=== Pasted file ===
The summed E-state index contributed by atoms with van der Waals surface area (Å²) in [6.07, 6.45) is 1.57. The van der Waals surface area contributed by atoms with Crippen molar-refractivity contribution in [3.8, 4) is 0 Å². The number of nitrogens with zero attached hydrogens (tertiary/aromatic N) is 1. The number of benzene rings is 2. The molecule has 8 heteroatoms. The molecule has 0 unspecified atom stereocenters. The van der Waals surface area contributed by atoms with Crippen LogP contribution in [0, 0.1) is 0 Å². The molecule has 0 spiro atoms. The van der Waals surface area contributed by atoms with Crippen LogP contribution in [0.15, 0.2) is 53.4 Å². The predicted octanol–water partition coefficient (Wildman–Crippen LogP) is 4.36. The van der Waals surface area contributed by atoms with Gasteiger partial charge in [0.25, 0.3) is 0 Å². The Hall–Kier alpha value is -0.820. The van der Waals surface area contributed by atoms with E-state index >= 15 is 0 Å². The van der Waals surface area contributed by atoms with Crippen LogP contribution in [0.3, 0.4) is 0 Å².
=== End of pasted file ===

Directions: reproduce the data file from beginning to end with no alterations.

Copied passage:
The summed E-state index contributed by atoms with van der Waals surface area (Å²) in [6.07, 6.45) is 1.57. The van der Waals surface area contributed by atoms with Crippen molar-refractivity contribution in [3.8, 4) is 0 Å². The number of nitrogens with zero attached hydrogens (tertiary/aromatic N) is 1. The number of benzene rings is 2. The molecule has 8 heteroatoms. The molecule has 0 unspecified atom stereocenters. The van der Waals surface area contributed by atoms with Crippen LogP contribution in [0, 0.1) is 0 Å². The molecule has 0 spiro atoms. The van der Waals surface area contributed by atoms with Crippen LogP contribution in [0.15, 0.2) is 53.4 Å². The predicted octanol–water partition coefficient (Wildman–Crippen LogP) is 4.36. The van der Waals surface area contributed by atoms with Gasteiger partial charge in [0.25, 0.3) is 0 Å². The Hall–Kier alpha value is -0.820. The van der Waals surface area contributed by atoms with E-state index >= 15 is 0 Å². The van der Waals surface area contributed by atoms with Crippen LogP contribution in [0.3, 0.4) is 0 Å².